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Washington B&O Amnesty: Does It Stink?

The Washington legislature has enacted the state’s first-ever amnesty program. The legislation (L. 2010, SB6892) all

January 27, 2011

The Washington legislature has enacted the state’s first-ever amnesty program. The legislation (L. 2010, SB6892) allows the Department of Revenue to waive most interest and penalties on delinquent state and local sales and use tax, state business and occupation (B&O) taxes, and state public utility taxes. The amnesty program began on February 1, 2011, and will end on April 30, 2011.  Washington expects the program to generate $24.4 million for the state and $3.9 million for local governments.

Although a taxpayer participating in the program could potentially avoid paying all penalties and interest associated with a delinquent tax liability, there are multiple opportunities for taxpayers to disqualify themselves. Despite having until April 30, 2011, to remit full payment to the Department for all tax liabilities for which amnesty has been requested, taxpayers must submit an Amnesty Application and all outstanding tax returns for which amnesty applies, by April 18, 2011. In addition, a taxpayer will lose the waiver of penalties and interest if it does not timely file tax returns and pay in full tax liabilities (for any tax administered by the Department) that become due during the amnesty period. If the waiver requested is associated with an invoice that has been previously sent to the taxpayer, the taxpayer must pay the invoice in full (less penalties and interest eligible for waiver), including taxes not eligible for amnesty.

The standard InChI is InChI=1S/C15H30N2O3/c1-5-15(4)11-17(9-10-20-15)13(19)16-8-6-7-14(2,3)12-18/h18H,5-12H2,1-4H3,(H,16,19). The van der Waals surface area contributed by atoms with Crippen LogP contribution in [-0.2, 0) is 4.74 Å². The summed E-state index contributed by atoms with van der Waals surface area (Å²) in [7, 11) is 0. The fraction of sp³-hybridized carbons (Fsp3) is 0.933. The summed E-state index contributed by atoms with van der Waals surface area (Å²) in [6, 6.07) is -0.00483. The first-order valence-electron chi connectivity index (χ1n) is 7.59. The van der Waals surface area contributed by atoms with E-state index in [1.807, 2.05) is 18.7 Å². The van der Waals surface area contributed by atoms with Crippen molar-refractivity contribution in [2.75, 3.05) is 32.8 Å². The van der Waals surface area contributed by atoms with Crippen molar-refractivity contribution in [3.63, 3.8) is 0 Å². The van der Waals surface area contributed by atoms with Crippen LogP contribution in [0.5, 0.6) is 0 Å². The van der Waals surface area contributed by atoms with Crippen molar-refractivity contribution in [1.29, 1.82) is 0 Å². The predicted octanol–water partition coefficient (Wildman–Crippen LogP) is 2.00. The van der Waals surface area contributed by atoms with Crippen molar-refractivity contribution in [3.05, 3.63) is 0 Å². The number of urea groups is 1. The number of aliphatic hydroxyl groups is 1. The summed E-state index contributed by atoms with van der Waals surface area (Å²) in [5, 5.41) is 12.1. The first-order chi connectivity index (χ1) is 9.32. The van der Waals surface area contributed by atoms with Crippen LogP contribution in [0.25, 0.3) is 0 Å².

Taxpayers that have ever been assessed an evasion penalty or a penalty for misuse of a reseller permit are ineligible to participate in the amnesty program. In addition, a taxpayer that has never been a defendant in a criminal prosecution (a conviction is not required) for an offense involving failure to collect or pay the correct amount of tax is disqualified from participating in the program. Taxpayers that are in bankruptcy are also generally not allowed to participate in the program. 

By virtue of participating in the program, taxpayers waive the right to seek a refund for any amounts paid under amnesty. Further, all liabilities reported through the amnesty program are potentially subject to audit and additional assessment of taxes, penalties, and interest for any amount the Department determines to be underpaid. However, as is generally the rule with any assessment in Washington, the Department is limited to a four-year look back period for any assessments it issues. The Washingtonamnesty program could be beneficial to many delinquent taxpayers, especially those that have been considering the state’s voluntary disclosure program, which only waives penalties. However, the added benefit of avoiding interest must be weighed against the loss of refund and appeal rights, which remain available with the voluntary disclosure program. Taxpayers that are eligible and choose to participate in the amnesty program should be mindful of these differences and pay close attention to the requirements to maintain their eligibility for amnesty. Choosing the wrong route could stink!

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